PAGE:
Friday, 5 October 2018
A Georgian townhouse with
a 20th century stucco shopfront
When I had my ’phone out in Limerick early yesterday and was caught by surprise by the presence four Buddhist monks walking briskly along O’Connell Street, I was trying to photograph 44 O’Connell Street, an interesting early 19th century Georgian townhouse with a fine early 20th century shopfront.
No 44 is a terraced, two-bay, four-storey over basement former townhouse that was built around 1800, although the arched stucco-fronted shopfront was inserted on the ground floor around 1920.
Until recent years, this was Stewart’s chemist’s shop or pharmacy. The shopfront comprises a central elliptical arch with a three-sided canted bay containing a decorative foliate timber display window with a dentilated cornice and flanked by a pair of piers.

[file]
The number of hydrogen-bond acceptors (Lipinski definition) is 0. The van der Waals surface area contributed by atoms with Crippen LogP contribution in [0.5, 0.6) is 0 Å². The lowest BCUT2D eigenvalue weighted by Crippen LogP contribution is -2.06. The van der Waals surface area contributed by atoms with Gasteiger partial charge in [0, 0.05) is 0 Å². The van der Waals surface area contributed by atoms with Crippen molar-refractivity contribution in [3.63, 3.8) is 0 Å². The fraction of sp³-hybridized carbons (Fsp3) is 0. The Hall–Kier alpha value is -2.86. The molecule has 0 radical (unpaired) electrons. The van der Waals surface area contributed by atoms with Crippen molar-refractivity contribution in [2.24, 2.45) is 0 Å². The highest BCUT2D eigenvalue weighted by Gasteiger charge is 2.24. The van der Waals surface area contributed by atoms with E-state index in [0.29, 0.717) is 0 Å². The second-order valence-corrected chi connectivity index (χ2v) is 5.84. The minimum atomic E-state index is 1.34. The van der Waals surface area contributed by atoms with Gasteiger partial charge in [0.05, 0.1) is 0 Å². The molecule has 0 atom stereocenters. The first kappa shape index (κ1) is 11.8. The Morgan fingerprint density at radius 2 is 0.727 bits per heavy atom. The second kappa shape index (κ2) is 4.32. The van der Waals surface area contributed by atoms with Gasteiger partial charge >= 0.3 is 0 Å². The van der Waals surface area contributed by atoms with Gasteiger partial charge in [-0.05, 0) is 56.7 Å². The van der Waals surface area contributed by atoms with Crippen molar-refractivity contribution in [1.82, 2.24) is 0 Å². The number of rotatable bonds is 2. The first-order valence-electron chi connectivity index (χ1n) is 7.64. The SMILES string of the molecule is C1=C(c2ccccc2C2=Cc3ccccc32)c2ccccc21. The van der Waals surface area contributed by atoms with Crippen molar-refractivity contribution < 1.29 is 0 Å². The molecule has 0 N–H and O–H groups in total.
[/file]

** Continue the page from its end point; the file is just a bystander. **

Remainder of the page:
On either side of the shopfront is a round-arched door opening also supported by a pier at either end.
All four piers have an impost moulding with disc motif below and a roped bowtel moulding to the arches with an architrave above and two recessed discs to the spandrels.
The dentillated cornice is repeated on either side as a lintel cornice, with all three arches having a multiple-paned overlight of vertical emphasis and original glass.
The arch on the south side (right) has a flat-panelled timber door, with an oval glazed panel matching the overlight, and brass fittings dating back to 1920.
The door opening on the north side (left) has a replacement timber glazed door.
Both doors open onto a limestone threshold step directly onto the pavement of O’Connelll Street.
A cast-iron basement grille to the pavement and a cast-iron coal hole cover set in square limestone surround.
This terraced building retains its façade composition, with red-brick walls laid in Flemish bond with cement pointing, and this intact and well-designed early 20th century shopfront. It is part of an intact terrace that is part of the Georgian architecture of Limerick’s city centre.